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Tapping Electrical Signals: Turning Thought Into Action

Like most things, mind reading comes down to the quality of your equipment.

To turn thought into action, sensors must read the brain's noisy electrical signals, and then feed them to a computer, which decodes the signals and turns them into commands. While researchers have made many helpful mind-controlled machines, most sensors in use today are imprecise.

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More Contacts, More Relief Says New Spinal Cord Stimulation Research

A new device for spinal cord stimulation (SCS) offer spatients increased pain relief by adding more electrical contacts in the epidural space. In addition to reduced pain, patients also showed improved walking tolerance and decreased disability.

“The primary objective of SCS is pain relief,” said Salim Hayek, MD, PhD, chief of the Division of Pain Medicine at University Hospitals of Cleveland, in a statement. “These initial results indicate that the Precision Spectra System is effectively reducing pain in these real-world patients at three months post-implant.”

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AdvaStim’s CTO Barry Yomtov Presents at Neurotech Investing & Partnering Conference

On April 23, AdvaStim’s Chief Technical Officer and co-founder, Barry Yomtov will present at the 9th Annual Neurotech Investing & Partnering Conference in Boston at the Ritz Carleton Hotel. This is the premier partnering and investing conference for the neurotechnology industry including pharmaceuticals, medical devices and diagnostics and will focus on Advances in Drugs, Devices and Diagnostics for the Brain and Nervous System.  

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Barry will present at the session titled, New Developments in Chronic and Neuropathic Pain. The session will focus on drugs and devices with novel mechanisms of action and emerging treatment options that are on the horizon to decrease side effects and improve efficacy in chronic and neuropathic pain.  Presenting along with AdvaStim will be executives from Autonomic Technologies, Soterix Medical, and Trigemina, moderated by Kiran Reddy, Associate Partner at Third Rock Ventures.

The Neurotech Investing and Partnering Conference is a global forum where investors, executives, entrepreneurs, scientists and others involved in the development of new treatments and diagnostics for the brain and nervous system come together to shape the future of their organization and the industry.

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AdvaStim Enters Neuromodulation Device Market

AdvaStim’s novel hardware and software platform gives developers capabilities to address current and emerging clinical indications.

BEVERLY, Mass., April 23, 2014:  AdvaStim, Inc.,, a leading developer of advanced technology platforms for neuromodulation therapies, announced today that the Company has entered the research and development market with a new hardware/software solution for neuromodulation therapy developers.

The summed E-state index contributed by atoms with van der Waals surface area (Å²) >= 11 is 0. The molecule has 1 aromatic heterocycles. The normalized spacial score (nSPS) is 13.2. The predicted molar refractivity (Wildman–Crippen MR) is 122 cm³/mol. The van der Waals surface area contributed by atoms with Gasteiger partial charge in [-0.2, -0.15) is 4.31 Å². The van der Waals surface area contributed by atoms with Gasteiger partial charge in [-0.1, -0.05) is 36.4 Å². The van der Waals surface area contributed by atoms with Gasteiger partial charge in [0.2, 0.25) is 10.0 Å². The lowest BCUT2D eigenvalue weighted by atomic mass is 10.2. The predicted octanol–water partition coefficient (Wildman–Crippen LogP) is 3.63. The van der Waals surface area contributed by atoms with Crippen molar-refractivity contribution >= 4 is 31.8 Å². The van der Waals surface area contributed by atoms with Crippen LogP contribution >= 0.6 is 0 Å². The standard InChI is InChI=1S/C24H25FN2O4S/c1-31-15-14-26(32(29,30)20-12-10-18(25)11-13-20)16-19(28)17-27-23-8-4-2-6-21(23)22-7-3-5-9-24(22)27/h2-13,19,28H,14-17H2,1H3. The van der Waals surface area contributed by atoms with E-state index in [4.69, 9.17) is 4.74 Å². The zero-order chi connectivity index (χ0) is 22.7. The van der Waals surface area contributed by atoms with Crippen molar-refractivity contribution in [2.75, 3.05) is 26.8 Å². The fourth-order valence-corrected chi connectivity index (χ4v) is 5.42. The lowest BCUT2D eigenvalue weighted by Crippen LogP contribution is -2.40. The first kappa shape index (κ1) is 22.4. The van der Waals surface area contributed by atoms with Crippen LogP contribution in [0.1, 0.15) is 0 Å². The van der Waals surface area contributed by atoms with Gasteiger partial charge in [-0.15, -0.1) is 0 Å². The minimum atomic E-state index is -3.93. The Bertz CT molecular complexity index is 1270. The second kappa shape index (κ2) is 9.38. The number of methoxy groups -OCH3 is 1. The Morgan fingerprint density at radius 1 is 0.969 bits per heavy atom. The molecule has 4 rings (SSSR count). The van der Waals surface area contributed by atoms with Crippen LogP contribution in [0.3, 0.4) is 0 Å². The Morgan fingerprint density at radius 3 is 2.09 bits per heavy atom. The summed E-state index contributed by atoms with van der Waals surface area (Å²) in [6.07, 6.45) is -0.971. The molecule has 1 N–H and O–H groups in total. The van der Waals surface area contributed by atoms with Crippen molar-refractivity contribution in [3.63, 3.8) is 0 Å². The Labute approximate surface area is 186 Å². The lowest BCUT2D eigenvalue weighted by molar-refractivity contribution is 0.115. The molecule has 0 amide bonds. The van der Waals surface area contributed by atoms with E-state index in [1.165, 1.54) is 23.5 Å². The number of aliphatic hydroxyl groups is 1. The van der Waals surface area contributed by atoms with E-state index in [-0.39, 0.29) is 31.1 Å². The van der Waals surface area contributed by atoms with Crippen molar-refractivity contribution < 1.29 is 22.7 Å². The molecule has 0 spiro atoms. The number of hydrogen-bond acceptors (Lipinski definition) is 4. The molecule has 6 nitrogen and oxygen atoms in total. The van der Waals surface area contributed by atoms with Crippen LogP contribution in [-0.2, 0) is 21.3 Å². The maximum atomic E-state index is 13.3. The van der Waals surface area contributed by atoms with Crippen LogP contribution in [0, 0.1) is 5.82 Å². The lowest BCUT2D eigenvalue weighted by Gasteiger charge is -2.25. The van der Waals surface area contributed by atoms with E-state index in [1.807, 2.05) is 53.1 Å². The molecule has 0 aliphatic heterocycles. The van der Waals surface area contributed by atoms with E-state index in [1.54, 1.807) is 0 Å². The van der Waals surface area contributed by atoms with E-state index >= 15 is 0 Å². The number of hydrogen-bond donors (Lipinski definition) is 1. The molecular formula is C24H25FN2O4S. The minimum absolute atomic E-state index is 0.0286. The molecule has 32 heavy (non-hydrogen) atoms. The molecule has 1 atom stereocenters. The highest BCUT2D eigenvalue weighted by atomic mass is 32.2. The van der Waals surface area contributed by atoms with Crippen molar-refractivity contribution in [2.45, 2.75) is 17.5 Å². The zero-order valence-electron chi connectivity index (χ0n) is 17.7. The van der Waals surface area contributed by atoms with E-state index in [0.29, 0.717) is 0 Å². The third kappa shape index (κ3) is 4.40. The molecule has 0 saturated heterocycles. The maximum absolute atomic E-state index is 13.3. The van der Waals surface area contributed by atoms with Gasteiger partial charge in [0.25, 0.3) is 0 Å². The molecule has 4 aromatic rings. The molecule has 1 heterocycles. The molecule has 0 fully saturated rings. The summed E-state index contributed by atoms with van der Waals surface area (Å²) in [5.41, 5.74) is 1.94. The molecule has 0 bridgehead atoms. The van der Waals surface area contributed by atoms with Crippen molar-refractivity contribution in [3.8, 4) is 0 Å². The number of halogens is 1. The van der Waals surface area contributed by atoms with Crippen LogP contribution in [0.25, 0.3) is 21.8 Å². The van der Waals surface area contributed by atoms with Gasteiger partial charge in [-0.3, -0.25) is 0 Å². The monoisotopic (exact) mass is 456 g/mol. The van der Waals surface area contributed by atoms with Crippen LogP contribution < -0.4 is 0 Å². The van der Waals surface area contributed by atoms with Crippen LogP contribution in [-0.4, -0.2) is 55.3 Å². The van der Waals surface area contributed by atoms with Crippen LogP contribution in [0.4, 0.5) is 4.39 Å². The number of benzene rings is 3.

“AdvaStim was formed to address the multi-billion-dollar neurostimulation market with a hardware and software platform to help device companies and clinician researchers develop the next generation of implantable therapeutics,” said Laurence Derose, Founder of AdvaStim.

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FDA OK for spinal cord stimulation system

Minneapolis, Minn. - St. Jude Medical Inc. officials announce approval of its Protégé IPG from the U.S. Food and Drug Administration (FDA). Protégé is the first and only neurostimulation system that allows spinal cord stimulation (SCS) technology upgrades as they are approved to be made via software updates. Chronic pain sufferers implanted with this new device can access innovative therapies, stimulation modes, diagnostics, or other features once approved through future software upgrades – without the need to surgically replace their medical device.

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When Spine Implants Cause Paralysis, Who Is to Blame?

Spinal-Cord Simulators Are Intended to Relieve Pain

Rick Greenwood checked in for an overnight stay at a Dallas hospital two years ago to have a spinal-cord stimulator implanted in his back. The surgery was meant to relieve the back pain that had troubled him for more than 40 years, but when he left the hospital one month later, he was pushed out in a wheelchair, paralyzed from the waist down.

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Early intervention key to treating Parkinson’s disease

The earlier the disease is detected and the treatment process begins, the better quality of life patients often experience.

Fortunately, there have been many advancements in surgical treatment for Parkinson’s disease.

A procedure known as deep brain stimulation (DBS) has been extremely successful in the treatment and management of Parkinson’s disease, and for the right candidates, serves as a good compliment to the medications also being used to treat the disease.